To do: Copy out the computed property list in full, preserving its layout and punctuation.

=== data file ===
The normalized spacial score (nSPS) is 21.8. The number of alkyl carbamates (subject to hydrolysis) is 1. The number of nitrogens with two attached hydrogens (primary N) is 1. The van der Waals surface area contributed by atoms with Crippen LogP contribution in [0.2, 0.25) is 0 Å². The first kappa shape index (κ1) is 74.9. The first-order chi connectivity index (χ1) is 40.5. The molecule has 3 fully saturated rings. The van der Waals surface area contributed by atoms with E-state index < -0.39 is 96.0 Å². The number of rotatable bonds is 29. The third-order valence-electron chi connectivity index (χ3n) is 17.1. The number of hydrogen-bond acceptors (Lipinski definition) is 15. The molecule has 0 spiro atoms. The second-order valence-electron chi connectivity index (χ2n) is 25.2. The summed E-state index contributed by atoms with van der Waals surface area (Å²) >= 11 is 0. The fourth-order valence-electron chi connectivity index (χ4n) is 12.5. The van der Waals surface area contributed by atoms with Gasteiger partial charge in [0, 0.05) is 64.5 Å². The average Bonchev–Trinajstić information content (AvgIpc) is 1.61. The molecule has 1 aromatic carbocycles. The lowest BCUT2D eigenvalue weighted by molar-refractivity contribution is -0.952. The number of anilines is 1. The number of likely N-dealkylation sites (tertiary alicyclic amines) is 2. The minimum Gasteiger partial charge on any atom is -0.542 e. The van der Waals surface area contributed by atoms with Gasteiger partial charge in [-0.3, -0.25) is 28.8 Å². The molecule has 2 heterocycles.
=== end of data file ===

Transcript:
The normalized spacial score (nSPS) is 21.8. The number of alkyl carbamates (subject to hydrolysis) is 1. The number of nitrogens with two attached hydrogens (primary N) is 1. The van der Waals surface area contributed by atoms with Crippen LogP contribution in [0.2, 0.25) is 0 Å². The first kappa shape index (κ1) is 74.9. The first-order chi connectivity index (χ1) is 40.5. The molecule has 3 fully saturated rings. The van der Waals surface area contributed by atoms with E-state index < -0.39 is 96.0 Å². The number of rotatable bonds is 29. The third-order valence-electron chi connectivity index (χ3n) is 17.1. The number of hydrogen-bond acceptors (Lipinski definition) is 15. The molecule has 0 spiro atoms. The second-order valence-electron chi connectivity index (χ2n) is 25.2. The summed E-state index contributed by atoms with van der Waals surface area (Å²) >= 11 is 0. The fourth-order valence-electron chi connectivity index (χ4n) is 12.5. The van der Waals surface area contributed by atoms with Gasteiger partial charge in [0, 0.05) is 64.5 Å². The average Bonchev–Trinajstić information content (AvgIpc) is 1.61. The molecule has 1 aromatic carbocycles. The lowest BCUT2D eigenvalue weighted by molar-refractivity contribution is -0.952. The number of anilines is 1. The number of likely N-dealkylation sites (tertiary alicyclic amines) is 2. The minimum Gasteiger partial charge on any atom is -0.542 e. The van der Waals surface area contributed by atoms with Gasteiger partial charge in [-0.3, -0.25) is 28.8 Å². The molecule has 2 heterocycles.